What Happened in the Tunnel (1903)
This is a short comedy from Edison that exploits racial stereotypes as well as gender relations but isn’t likely to offend modern viewers.
We see the interior of a railroad car from a slight angle and above. In one seat, near a window, sits a young white woman and a large black woman in a maid’s outfit. Behind them is a white man with a large nose. The white woman is reading, but the man behind her strikes up a conversation. We can see by her reactions that he is being somewhat forward, and that she’s embarrassed, but the maid keeps smiling broadly. Suddenly the screen goes black (the train enters a tunnel). When the lights come up again, we see that the white woman and the black woman have changed places, and the masher is now kissing the black maid! He shows extreme embarrassment and consternation and hides behind his newspaper.
Part of the reason that this movie still “works” in the context of modern sensibilities is that the only person shown as having racist attitudes is the masher, who we already don’t like because he is forcing his attentions on the white girl. In a totally non-racially charged context, the movie can still work: he is attracted to one girl and not the other, and gets tricked into kissing the wrong one in the dark. However, the known racial order makes this more effective: he isn’t just annoyed that he’s kissed the “wrong” woman, he’s worried about the judgment of others on the train who have seen him kissing a black woman. If you analyze it more closely, the racism under the surface becomes clearer. The black woman is in on the joke from the outset – we conclude from her smile that she has a plan to get rid of this obnoxious fellow from the beginning – but doing so requires her to experience the humiliation of being the butt of that joke. She has to accept being seen as undesirable or not entirely human by onlookers in order to effect her punishment on the villain (this would still apply if she were just a fat white woman in the same role, but it has further implications because of her race). It’s notable that they brought in a real African American for this role, instead of a woman or even a man in blackface.
Director:Edwin S. Porter
Camera: Edwin S. Porter
Starring: Gilbert M. Anderson, Bertha Regustus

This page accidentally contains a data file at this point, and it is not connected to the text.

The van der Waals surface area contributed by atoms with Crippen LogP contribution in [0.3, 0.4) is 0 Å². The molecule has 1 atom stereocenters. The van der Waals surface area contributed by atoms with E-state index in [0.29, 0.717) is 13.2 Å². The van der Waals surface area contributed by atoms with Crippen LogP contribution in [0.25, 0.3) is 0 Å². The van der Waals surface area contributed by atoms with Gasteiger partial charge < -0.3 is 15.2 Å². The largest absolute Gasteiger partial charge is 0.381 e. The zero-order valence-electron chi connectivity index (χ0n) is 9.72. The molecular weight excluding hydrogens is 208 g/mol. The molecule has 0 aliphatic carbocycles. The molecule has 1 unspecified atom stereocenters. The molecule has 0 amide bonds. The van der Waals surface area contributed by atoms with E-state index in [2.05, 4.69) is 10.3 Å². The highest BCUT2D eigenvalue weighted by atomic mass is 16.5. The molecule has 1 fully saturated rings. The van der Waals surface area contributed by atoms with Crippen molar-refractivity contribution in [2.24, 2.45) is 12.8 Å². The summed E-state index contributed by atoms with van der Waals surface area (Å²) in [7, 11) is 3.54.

Run Time: 1 Min, 20 secs
You can watch it for free: here.
Why and how is this not likely to “offend modern viewers?” What viewers are you considering? The fact that this short plays on race, class and gender, have you considered the degree to which this speaks of Western standards of beauty? This film is clear: Black women are not desirable. It is but a joke to kiss one. It is but a mistake to have kissed one. It is but for the entertainment and subversive desires of a white woman. Clearly, she is the one manipulating the Black woman who appears likely her servant and the man, who is wooing her. She wishes to “teach” him a lesson or simply dissuade his advances and her decision is to have her servant, a black woman, be the recipient of unwanted advances and to be forced to accept this action but as a game for her mistress to execute and enjoy.
Thank you for your comment. I find myself in essential agreement with what you say, and it seems to me that I made some of those same points in the third paragraph of the review. Nonetheless, the opening line is awkward, and five years later, I don’t think I would say it that way. What I _think_ my not-so-much-younger self was trying to say was that while many wouldn’t see the harm in the movie, it looks pretty ugly under closer examination. I don’t like to edit these posts too heavily, leaving them as a kind of diary of where my thinking was at the time of posting, but I’m going to give myself a day or two to think about it, in this case.